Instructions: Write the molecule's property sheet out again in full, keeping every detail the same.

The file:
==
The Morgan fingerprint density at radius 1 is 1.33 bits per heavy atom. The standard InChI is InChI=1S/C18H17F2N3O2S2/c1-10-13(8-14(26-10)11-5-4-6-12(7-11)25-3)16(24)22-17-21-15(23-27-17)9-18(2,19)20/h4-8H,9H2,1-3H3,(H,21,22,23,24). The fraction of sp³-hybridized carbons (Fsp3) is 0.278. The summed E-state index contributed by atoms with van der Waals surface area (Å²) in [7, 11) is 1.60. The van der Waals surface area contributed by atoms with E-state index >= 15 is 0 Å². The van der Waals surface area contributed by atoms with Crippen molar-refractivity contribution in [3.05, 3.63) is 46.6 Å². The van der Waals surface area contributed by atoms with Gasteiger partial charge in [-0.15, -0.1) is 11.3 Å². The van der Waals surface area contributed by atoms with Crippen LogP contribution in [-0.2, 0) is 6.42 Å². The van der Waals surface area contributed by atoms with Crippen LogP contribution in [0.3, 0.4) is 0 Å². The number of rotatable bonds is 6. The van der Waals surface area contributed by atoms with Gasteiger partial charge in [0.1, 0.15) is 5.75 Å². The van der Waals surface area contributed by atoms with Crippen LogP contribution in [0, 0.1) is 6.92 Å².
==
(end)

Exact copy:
The Morgan fingerprint density at radius 1 is 1.33 bits per heavy atom. The standard InChI is InChI=1S/C18H17F2N3O2S2/c1-10-13(8-14(26-10)11-5-4-6-12(7-11)25-3)16(24)22-17-21-15(23-27-17)9-18(2,19)20/h4-8H,9H2,1-3H3,(H,21,22,23,24). The fraction of sp³-hybridized carbons (Fsp3) is 0.278. The summed E-state index contributed by atoms with van der Waals surface area (Å²) in [7, 11) is 1.60. The van der Waals surface area contributed by atoms with E-state index >= 15 is 0 Å². The van der Waals surface area contributed by atoms with Crippen molar-refractivity contribution in [3.05, 3.63) is 46.6 Å². The van der Waals surface area contributed by atoms with Gasteiger partial charge in [-0.15, -0.1) is 11.3 Å². The van der Waals surface area contributed by atoms with Crippen LogP contribution in [-0.2, 0) is 6.42 Å². The van der Waals surface area contributed by atoms with Crippen LogP contribution in [0.3, 0.4) is 0 Å². The number of rotatable bonds is 6. The van der Waals surface area contributed by atoms with Gasteiger partial charge in [0.1, 0.15) is 5.75 Å². The van der Waals surface area contributed by atoms with Crippen LogP contribution in [0, 0.1) is 6.92 Å².